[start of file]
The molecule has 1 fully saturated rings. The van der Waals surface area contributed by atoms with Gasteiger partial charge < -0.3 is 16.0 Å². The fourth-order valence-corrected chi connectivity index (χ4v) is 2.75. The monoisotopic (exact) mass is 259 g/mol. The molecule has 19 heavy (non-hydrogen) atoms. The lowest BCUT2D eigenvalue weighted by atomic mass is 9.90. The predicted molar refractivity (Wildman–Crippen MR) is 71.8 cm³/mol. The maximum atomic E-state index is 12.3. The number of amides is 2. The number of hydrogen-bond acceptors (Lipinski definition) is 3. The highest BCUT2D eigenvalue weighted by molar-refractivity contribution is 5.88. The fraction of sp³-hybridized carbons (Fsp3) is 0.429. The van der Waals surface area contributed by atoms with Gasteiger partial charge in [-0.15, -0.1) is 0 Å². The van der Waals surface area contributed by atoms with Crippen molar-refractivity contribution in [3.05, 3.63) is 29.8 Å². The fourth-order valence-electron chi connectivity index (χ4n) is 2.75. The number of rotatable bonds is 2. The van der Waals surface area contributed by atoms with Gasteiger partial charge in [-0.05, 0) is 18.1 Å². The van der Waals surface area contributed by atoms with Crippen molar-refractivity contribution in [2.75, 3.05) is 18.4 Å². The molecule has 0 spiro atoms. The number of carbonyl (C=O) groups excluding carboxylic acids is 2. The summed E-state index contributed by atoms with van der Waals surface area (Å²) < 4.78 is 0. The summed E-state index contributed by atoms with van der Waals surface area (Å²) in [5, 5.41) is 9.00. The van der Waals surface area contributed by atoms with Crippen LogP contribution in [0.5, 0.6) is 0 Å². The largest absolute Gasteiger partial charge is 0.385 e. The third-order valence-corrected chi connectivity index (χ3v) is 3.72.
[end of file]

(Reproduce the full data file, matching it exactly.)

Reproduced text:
The molecule has 1 fully saturated rings. The van der Waals surface area contributed by atoms with Gasteiger partial charge < -0.3 is 16.0 Å². The fourth-order valence-corrected chi connectivity index (χ4v) is 2.75. The monoisotopic (exact) mass is 259 g/mol. The molecule has 19 heavy (non-hydrogen) atoms. The lowest BCUT2D eigenvalue weighted by atomic mass is 9.90. The predicted molar refractivity (Wildman–Crippen MR) is 71.8 cm³/mol. The maximum atomic E-state index is 12.3. The number of amides is 2. The number of hydrogen-bond acceptors (Lipinski definition) is 3. The highest BCUT2D eigenvalue weighted by molar-refractivity contribution is 5.88. The fraction of sp³-hybridized carbons (Fsp3) is 0.429. The van der Waals surface area contributed by atoms with Gasteiger partial charge in [-0.15, -0.1) is 0 Å². The van der Waals surface area contributed by atoms with Crippen molar-refractivity contribution in [3.05, 3.63) is 29.8 Å². The fourth-order valence-electron chi connectivity index (χ4n) is 2.75. The number of rotatable bonds is 2. The van der Waals surface area contributed by atoms with Gasteiger partial charge in [-0.05, 0) is 18.1 Å². The van der Waals surface area contributed by atoms with Crippen molar-refractivity contribution in [2.75, 3.05) is 18.4 Å². The molecule has 0 spiro atoms. The number of carbonyl (C=O) groups excluding carboxylic acids is 2. The summed E-state index contributed by atoms with van der Waals surface area (Å²) < 4.78 is 0. The summed E-state index contributed by atoms with van der Waals surface area (Å²) in [5, 5.41) is 9.00. The van der Waals surface area contributed by atoms with Crippen LogP contribution in [0.5, 0.6) is 0 Å². The largest absolute Gasteiger partial charge is 0.385 e. The third-order valence-corrected chi connectivity index (χ3v) is 3.72.